Collections databases are very useful as a way of accessing information about your collection but they are certainly not necessary for all museums. They should not be seen as a replacement for all hard copy documentation. In particular it is in my opinion very difficult to satisfactorily replace the accessions register. I would advise against making your own database there are a massive range of exisiting museum databases some of which are free. You will also need to take actions to look after the data. There is nothing worse than loosing years of hard work.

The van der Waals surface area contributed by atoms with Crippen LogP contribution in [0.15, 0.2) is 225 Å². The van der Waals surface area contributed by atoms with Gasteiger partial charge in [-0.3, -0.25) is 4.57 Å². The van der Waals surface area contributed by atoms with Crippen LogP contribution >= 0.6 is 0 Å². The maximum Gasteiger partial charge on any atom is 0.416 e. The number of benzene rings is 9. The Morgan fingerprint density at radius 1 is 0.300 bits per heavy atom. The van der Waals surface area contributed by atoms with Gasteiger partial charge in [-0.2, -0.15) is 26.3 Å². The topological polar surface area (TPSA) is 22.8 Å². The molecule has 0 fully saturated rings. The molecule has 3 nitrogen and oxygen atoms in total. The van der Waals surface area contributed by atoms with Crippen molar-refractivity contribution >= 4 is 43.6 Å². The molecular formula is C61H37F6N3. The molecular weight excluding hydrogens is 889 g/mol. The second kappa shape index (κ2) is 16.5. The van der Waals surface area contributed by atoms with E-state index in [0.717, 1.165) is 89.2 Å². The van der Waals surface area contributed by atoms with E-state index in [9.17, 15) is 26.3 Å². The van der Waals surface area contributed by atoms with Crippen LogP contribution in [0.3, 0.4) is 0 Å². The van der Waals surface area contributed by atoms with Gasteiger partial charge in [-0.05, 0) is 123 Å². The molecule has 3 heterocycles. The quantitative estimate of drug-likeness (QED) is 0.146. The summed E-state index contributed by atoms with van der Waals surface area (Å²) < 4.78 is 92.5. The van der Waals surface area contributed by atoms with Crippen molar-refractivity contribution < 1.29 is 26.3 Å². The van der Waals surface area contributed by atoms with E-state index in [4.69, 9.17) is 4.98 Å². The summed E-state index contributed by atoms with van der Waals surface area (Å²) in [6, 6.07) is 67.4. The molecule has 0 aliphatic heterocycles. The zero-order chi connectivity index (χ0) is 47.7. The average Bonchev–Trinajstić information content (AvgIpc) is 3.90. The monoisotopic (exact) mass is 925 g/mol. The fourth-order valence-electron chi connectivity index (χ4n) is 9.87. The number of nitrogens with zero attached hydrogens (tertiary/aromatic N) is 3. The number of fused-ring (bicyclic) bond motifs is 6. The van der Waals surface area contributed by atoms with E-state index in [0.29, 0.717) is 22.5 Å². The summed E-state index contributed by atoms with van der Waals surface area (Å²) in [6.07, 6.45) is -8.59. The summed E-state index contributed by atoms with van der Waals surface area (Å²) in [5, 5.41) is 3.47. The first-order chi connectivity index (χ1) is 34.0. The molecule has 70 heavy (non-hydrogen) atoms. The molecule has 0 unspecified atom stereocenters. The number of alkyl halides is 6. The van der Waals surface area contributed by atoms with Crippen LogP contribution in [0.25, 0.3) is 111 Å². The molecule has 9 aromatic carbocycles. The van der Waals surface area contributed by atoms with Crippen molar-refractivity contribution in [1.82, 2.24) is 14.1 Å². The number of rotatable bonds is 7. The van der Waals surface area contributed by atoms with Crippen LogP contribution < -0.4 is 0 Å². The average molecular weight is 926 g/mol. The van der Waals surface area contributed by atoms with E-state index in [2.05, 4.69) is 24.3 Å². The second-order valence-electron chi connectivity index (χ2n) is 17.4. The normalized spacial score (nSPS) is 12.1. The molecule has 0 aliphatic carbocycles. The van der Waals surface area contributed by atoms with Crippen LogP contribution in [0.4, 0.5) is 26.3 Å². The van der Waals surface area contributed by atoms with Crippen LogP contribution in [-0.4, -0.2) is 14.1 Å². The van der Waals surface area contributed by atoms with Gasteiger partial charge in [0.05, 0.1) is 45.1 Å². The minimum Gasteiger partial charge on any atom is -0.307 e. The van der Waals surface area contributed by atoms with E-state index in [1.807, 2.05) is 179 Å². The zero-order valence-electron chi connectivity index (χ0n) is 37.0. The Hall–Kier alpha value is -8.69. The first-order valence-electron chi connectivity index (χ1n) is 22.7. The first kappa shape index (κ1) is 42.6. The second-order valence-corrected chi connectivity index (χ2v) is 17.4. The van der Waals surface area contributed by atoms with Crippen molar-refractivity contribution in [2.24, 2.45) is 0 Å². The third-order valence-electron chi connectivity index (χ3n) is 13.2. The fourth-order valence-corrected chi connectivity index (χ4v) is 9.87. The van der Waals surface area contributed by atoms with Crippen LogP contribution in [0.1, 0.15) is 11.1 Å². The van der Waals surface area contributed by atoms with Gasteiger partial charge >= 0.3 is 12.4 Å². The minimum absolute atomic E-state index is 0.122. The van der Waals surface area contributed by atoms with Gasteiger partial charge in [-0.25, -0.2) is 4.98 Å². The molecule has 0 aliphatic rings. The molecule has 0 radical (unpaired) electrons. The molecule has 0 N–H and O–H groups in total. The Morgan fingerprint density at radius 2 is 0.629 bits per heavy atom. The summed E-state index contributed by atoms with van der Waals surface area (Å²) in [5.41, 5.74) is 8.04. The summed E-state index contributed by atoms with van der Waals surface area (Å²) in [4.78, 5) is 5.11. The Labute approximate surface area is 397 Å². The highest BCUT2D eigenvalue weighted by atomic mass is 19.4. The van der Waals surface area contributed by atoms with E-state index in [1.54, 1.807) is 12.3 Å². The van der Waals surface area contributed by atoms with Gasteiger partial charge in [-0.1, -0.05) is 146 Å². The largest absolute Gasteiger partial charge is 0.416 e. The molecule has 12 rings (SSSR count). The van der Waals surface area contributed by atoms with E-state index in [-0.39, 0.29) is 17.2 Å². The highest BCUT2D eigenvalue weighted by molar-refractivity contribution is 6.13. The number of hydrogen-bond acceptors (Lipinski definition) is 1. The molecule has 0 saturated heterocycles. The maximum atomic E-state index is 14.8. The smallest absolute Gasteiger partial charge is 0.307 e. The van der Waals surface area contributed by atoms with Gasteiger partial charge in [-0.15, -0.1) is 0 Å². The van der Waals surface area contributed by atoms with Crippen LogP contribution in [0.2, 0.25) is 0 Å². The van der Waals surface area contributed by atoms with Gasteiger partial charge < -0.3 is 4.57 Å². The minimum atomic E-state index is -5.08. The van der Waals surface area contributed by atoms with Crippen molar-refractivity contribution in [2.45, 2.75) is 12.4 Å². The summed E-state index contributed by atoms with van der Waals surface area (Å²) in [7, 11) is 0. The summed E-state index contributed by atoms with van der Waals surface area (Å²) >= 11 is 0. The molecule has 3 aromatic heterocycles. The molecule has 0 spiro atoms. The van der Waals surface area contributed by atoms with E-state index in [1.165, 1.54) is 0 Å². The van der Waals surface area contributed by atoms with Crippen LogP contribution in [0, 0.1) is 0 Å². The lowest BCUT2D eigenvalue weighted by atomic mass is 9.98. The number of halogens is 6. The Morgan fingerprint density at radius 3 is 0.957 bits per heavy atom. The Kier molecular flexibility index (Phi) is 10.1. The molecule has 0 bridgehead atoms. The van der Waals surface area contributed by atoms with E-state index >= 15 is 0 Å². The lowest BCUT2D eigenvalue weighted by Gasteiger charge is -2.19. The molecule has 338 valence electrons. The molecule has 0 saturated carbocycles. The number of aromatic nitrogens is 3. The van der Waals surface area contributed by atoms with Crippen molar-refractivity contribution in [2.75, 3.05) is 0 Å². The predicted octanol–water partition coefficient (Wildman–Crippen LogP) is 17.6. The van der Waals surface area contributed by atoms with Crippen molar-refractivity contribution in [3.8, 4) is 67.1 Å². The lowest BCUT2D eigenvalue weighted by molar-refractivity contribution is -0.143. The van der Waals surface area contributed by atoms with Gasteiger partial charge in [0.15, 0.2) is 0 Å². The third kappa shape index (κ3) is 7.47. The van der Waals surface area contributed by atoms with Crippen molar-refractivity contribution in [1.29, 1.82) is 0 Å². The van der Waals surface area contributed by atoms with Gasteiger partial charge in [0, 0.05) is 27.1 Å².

5. Alan Bentley |

    When choosing a database think about what would most benefit users both internal and external.

  6. Alan Bentley |

    Good documentation is an incredibly valuable asset to your organisation. With poor documentation is a big risk you don’t know the extent of your liability and you can’t service your users as well as you potentially could.

  7. Mike Linstead |

    Would a funded project to improve the situation work rather than with volunteer’s? As tis would allow consistency of approach and a well managed process.

  8. Alan Bentley |

    Having a funded project is fantastic but even then i would look to use volunteers as well. It is better to have more people to speed up the process. Who ever is doing the work there is a need for clear and good management. The more people you have involved the better the quality control as you can have the documentation peer reviewed as part of the process.